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Talking about dying and death

Kirshbaum, Marilynne, Carey, Ian and Conrad, Laura (2011). Talking about dying and death. British Medical Journal (BMJ) Supportive & Palliative Care,1(2):266-266.

Document type: Journal Article
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Title Talking about dying and death
Author Kirshbaum, Marilynne
Carey, Ian
Conrad, Laura
Journal Name British Medical Journal (BMJ) Supportive & Palliative Care
Publication Date 2011
Volume Number 1
Issue Number 2
eISSN 2045-4368
Start Page 266
End Page 266
Total Pages 1
Place of Publication United Kingdom
Publisher B M J Group
1110 - Nursing
Abstract Objectives This presentation will report on research commissioned by a hospice in England and work done to promote meaningful discussion about this sensitive topic. Since 2008, the hospice has run a series of events to encourage people to be more open. Two panel discussions have been held, entitled ‘Dying & Death: Let’s Talk about It', which have resulted in good attendance and constructive dialogue. In addition, the local university was commissioned to identify perceptions surrounding talking about dying and death.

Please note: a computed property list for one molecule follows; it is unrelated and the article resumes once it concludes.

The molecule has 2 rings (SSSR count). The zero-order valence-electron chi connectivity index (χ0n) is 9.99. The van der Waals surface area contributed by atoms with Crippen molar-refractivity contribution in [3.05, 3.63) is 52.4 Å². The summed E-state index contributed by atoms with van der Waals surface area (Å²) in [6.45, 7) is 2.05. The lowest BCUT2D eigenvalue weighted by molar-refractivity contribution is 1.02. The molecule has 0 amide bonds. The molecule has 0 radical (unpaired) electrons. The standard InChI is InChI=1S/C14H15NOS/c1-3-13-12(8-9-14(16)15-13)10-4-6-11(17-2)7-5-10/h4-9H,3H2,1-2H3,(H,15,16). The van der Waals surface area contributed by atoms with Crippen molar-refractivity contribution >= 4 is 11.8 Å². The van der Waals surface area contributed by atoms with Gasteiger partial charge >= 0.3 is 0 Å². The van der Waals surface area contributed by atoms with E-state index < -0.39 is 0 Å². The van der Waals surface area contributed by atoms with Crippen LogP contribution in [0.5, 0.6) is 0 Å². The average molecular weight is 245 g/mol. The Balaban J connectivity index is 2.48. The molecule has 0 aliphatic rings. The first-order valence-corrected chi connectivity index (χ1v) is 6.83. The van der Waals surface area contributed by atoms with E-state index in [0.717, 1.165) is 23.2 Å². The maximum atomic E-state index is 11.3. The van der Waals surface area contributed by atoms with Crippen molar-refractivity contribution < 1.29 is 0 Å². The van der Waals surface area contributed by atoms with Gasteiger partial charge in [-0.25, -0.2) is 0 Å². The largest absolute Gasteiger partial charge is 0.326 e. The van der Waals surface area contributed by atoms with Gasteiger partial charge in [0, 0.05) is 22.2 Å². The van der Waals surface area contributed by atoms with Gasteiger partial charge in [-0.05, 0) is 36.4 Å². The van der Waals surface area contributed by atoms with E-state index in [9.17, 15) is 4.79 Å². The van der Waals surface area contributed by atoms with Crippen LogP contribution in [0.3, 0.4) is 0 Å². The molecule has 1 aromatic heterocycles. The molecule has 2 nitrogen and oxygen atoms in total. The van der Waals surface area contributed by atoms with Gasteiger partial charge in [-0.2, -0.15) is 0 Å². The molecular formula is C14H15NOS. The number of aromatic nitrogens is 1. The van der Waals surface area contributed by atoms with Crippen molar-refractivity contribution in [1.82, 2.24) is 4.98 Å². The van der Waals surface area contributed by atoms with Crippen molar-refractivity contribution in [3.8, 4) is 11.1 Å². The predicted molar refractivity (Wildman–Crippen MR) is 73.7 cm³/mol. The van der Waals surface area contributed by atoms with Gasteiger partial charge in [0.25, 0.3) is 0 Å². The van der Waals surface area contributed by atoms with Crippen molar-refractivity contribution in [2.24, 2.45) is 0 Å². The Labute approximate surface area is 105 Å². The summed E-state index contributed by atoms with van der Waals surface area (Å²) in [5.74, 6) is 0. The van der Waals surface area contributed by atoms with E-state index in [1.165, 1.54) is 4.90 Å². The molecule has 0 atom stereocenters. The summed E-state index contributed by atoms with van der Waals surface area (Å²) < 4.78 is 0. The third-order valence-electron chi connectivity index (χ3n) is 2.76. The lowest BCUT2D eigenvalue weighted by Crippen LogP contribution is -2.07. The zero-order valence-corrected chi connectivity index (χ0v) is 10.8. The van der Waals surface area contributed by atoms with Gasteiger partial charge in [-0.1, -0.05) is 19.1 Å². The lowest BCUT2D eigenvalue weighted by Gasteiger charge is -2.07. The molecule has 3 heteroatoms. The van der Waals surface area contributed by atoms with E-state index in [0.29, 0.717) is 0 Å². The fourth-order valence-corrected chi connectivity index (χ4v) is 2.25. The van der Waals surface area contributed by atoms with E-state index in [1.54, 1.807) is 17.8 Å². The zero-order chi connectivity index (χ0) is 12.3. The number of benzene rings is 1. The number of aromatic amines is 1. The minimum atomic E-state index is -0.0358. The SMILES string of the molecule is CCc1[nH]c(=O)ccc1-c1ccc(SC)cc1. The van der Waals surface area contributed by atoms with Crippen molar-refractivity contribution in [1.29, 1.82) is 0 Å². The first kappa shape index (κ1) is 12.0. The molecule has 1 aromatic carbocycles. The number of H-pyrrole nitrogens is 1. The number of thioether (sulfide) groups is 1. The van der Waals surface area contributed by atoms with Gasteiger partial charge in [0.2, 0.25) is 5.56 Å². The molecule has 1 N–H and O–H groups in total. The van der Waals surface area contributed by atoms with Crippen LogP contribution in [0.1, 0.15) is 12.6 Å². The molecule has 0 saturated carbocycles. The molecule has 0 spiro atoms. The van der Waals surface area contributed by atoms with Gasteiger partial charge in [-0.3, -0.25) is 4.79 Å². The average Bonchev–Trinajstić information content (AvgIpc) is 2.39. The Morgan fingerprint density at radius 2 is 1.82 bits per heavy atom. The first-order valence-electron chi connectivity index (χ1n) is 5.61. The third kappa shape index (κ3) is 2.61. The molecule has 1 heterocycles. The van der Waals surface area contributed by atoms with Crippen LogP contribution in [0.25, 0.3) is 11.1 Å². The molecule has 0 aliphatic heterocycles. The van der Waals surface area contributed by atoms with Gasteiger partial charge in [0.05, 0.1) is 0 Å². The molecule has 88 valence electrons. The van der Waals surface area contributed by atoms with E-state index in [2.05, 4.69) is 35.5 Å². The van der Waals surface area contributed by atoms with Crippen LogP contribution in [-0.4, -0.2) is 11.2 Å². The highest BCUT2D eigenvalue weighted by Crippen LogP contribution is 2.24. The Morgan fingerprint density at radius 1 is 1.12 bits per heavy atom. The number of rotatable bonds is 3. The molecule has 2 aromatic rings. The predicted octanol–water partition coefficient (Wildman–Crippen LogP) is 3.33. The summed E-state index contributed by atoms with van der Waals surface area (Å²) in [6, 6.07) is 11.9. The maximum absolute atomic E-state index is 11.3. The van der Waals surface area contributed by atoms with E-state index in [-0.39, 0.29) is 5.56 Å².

Focus groups
Two focus groups explored viewpoints from the general public and practitioners. The focus group sessions were facilitated, audio-recorded, transcribed, coded and analysed by researchers.

Panel discussion
The panels consisted of people such as writers, poets, academics, vicars, medical consultants and journalists; the audience was invited to ask questions.
Four conceptual themes were identified from the focus groups:

▶ Emotions, beliefs and behaviours

▶ Coping with adversity

▶ Difficulties, barriers and tensions

▶ Fostering a participative future.

The panel discussions produced dialogue around issues such as the role of religion in death, what constitutes a good death and euthanasia.

A lack of openness together with a ‘live forever’ mindset contributed to a cultural shift where the inevitable isn't discussed; which hinders advance care planning and adversely affects the grieving process. Dying and death was articulated as an upsetting and taboo topic. Some practitioners take the view that they “do not want to upset patients” and choose avoidance, while others are drawn to talking as an integral aspect of their role. Dying people often want the opportunity to talk through their wishes, though such discussions with the ‘general public’ can be more problematic.

Hospices are advocated to address the need for more outreach events in the community and wider education and training for all.
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